POSTED: 1:30 a.m. HST, Sep 13, 2010
Darlene Wong remembers it all -- the good and bad times, days of courage and moments of weakness, the final words, the final breaths.
At an age when many of her cohorts are happily immersed in the everyday madness of marriage and babies and career, the 33-year-old Hilo Hattie sales manager carries with her the indelible memories of having cared for several of her closest family members through their dying days.
"It definitely means a lot to be able to care for them," she says. "But it also takes a lot out of you. You see the good and bad in them and it gets really emotional when you start to see them go downhill."
As a teenager, Wong helped her father take care of a dying uncle who came to live with them. Bedridden, the uncle rang a bell whenever he needed help. And thus Wong learned that love could be measured in the accumulation of tiny increments of time and attention.
A few years later, Wong joined other family members in caring for her maternal grandparents, who suffered debilitating strokes within a year of each other. She visited every day, running errands and tending to hundreds of small but important tasks until both eventually died.
Wong would assume an even bigger caretaker role when her father was stricken with prostate and colon cancer.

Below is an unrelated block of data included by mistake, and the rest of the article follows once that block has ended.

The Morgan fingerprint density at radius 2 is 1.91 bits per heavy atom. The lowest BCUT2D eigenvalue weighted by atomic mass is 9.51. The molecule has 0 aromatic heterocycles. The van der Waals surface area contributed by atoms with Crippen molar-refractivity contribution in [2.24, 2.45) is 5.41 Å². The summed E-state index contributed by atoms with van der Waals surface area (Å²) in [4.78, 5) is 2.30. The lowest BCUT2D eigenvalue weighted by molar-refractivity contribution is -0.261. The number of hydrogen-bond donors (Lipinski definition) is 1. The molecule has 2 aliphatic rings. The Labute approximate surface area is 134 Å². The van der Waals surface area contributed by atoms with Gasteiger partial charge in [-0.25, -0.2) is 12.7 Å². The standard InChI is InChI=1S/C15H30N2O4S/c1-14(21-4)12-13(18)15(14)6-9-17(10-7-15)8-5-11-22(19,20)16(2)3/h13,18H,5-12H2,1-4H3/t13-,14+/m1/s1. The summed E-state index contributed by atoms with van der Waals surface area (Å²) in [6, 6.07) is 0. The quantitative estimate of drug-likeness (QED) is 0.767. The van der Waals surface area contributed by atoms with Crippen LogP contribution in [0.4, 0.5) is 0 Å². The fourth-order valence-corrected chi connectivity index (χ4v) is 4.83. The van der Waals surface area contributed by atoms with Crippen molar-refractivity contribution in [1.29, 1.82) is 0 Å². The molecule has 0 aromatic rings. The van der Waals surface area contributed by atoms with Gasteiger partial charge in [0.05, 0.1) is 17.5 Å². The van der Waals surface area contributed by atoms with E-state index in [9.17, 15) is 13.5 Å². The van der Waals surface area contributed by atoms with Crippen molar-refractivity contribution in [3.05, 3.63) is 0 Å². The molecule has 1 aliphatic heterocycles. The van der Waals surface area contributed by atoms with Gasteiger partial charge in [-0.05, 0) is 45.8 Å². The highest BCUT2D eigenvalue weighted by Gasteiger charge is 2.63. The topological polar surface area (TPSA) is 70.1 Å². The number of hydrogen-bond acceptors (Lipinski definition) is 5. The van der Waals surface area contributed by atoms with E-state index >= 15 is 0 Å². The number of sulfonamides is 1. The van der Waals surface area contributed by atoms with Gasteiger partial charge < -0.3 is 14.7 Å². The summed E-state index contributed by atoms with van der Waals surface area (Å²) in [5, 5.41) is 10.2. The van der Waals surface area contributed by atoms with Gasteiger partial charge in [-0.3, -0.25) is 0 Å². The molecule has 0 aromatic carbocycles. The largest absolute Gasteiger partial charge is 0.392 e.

Wong's father had children from a previous marriage, but they weren't close. He and Wong's mother had divorced when Wong was a toddler, though the two remained friends. Thus it fell to Wong to see her aging father through brutal rounds of radiation and chemotherapy.
Like many family caregivers, Wong sees as a blessing the opportunity to care for those who once cared for them. But sometimes love isn't measured in small kindnesses and comforts -- rather, in singular, devastating decisions.
Some five years after his last cancer screening turned up clean, Wong's father called to say he wasn't feeling well. Wong drove him to the hospital, where doctors confirmed that he was having a heart attack. Tests revealed major blockage of his arteries that needed to be addressed via triple bypass.
But during the surgery, Wong's father's heart stopped some 30 times and he emerged unable to function without life support. Two agonizing days later, Wong made the call to let him go.
"He raised me like a single dad," Wong says. "It was always just the two of us. I knew the choice I had to make."
The caregiving, and its attendant inevitable sadness, have only continued. Most recently, Wong and her mother cared for her aunt -- "my second mom" -- until she died of cancer this summer.
So much love. So much loss. What could possibly be next?
Despite -- perhaps because of -- all that she's been through in her yet-young life, Wong is eagerly awaiting her next and most challenging caregiving job, one that will likely take her to the end of her days.
She and fiance Jason Kaku are expecting their first child early next year.
Reach Michael Tsai at firstname.lastname@example.org.